The other contentions relied upon by the defendants are that the court erred in denying motions for a mistrial which were made during the course of the trial on the ground of prejudicial publicity; that the court erred in admitting certain tape recordings in evidence; that the evidence was insufficient to establish the defendants' guilt; that certain statements of alleged co-conspirators were improperly admitted; that the court unduly restricted the defendants' right to cross-examination; that the defendant, Kurth, was sentenced to a term in excess of that provided by law; and that the court erred in failing to give a certain instruction. Of these allegations we deem it necessary to consider only the question of the tape recordings, for the other claims relate to matters that probably will not arise on a second trial.

Although it is not necessary to set forth all of the evidence, a brief statement of the issues is appropriate. The defendants, Tomek, Gurevitz, Korycki and Polerecky and Cech were officials of Stickney Township, and the defendant, Kurth, was the township committeeman for a regular political party and was the principal founder of a new political organization known as the Citizens Action Party, which was responsible for the election of the above officials and the election of Robert Smith as township supervisor. It was the theory of the State that the defendants conspired to defraud the township by paying exorbitant salaries and prices for services and goods and receiving "kickbacks" from the payees. The principal witness for the State was Robert Smith. He testified that after the election Kurth and the other defendants told him the plans they had made for obtaining money from employees and suppliers and it was proposed that all such money would be divided into ten shares, to be split between the six defendants and Smith, with Smith, Tomek, and Polerecky getting 2 shares and the others one share. Several months after the election Smith reported the scheme to a Chicago newspaper and it was arranged to obtain tape recordings of conversations between Smith and the defendants. The first of such recordings was of a meeting in Kurth's office at which Smith and all of the defendants except Polerecky were present. Prior to the meeting Smith had concealed a small radio transmitter on his person and a receiver and tape recorder had been installed in Smith's office in the same building. The second and third recordings were of telephone conversations between Smith and a secretary from whom a kickback was allegedly to be obtained and between Smith and Kurth. These recordings were made with the aid of an electronic device which made it possible to hear both sides of the telephone conversation. The last recording was of a conversation between Smith, Kurth and the secretary and was made in the same manner as the first recording. All of these recordings were admitted in evidence over the defendants' objection. Without detailing the conversations disclosed by the recordings we believe it sufficient to say that the evidence, if improperly admitted, was prejudicial to the defendants.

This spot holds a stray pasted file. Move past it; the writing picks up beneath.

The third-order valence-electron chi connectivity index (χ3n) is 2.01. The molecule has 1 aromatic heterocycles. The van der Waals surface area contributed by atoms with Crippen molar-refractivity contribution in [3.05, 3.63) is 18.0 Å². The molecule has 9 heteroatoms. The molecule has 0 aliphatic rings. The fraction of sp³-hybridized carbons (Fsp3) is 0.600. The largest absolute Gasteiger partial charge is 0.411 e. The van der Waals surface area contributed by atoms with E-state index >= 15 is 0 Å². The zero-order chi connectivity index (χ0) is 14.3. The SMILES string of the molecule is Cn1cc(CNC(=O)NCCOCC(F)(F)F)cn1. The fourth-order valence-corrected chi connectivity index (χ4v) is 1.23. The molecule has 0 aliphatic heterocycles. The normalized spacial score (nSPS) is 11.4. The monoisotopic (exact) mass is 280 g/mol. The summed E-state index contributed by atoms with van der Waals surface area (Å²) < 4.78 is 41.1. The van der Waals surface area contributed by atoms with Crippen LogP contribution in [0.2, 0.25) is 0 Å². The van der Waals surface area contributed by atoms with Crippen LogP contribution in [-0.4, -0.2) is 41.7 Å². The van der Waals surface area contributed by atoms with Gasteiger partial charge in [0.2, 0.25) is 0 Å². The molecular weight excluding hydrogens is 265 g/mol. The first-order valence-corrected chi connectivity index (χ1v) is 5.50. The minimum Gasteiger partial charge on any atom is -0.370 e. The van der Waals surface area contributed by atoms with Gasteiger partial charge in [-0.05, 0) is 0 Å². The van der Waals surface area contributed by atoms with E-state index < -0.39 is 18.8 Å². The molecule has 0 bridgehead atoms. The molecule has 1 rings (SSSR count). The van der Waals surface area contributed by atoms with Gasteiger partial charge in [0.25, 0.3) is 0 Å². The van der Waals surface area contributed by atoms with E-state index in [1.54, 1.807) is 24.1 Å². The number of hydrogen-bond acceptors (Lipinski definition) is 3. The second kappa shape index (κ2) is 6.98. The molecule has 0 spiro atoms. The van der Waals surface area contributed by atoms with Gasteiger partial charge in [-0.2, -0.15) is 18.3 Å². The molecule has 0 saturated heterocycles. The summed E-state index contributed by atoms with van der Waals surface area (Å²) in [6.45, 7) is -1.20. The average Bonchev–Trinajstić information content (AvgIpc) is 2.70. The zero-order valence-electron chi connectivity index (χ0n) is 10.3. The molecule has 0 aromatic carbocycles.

The issue of whether the recordings were properly admitted depends upon a construction of certain provisions of article 14 of the Criminal Code of 1961. Section 14-1 provides as follows:

"(a) Eavesdropping device.

An eavesdropping device is any device capable of being used to hear or record oral conversation whether such conversation is conducted in person, by telephone, or by any other means; Provided, however, that this definition shall not include devices used for the restoration of the deaf or hard-of-hearing to normal or partial hearing.

(b) Eavesdropper.

An eavesdropper is any person, including law enforcement officers, who operates or participates in the operation of any eavesdropping device contrary to the provisions of this Article . . ."

Section 14-2 provides as follows:

"A person commits eavesdropping ...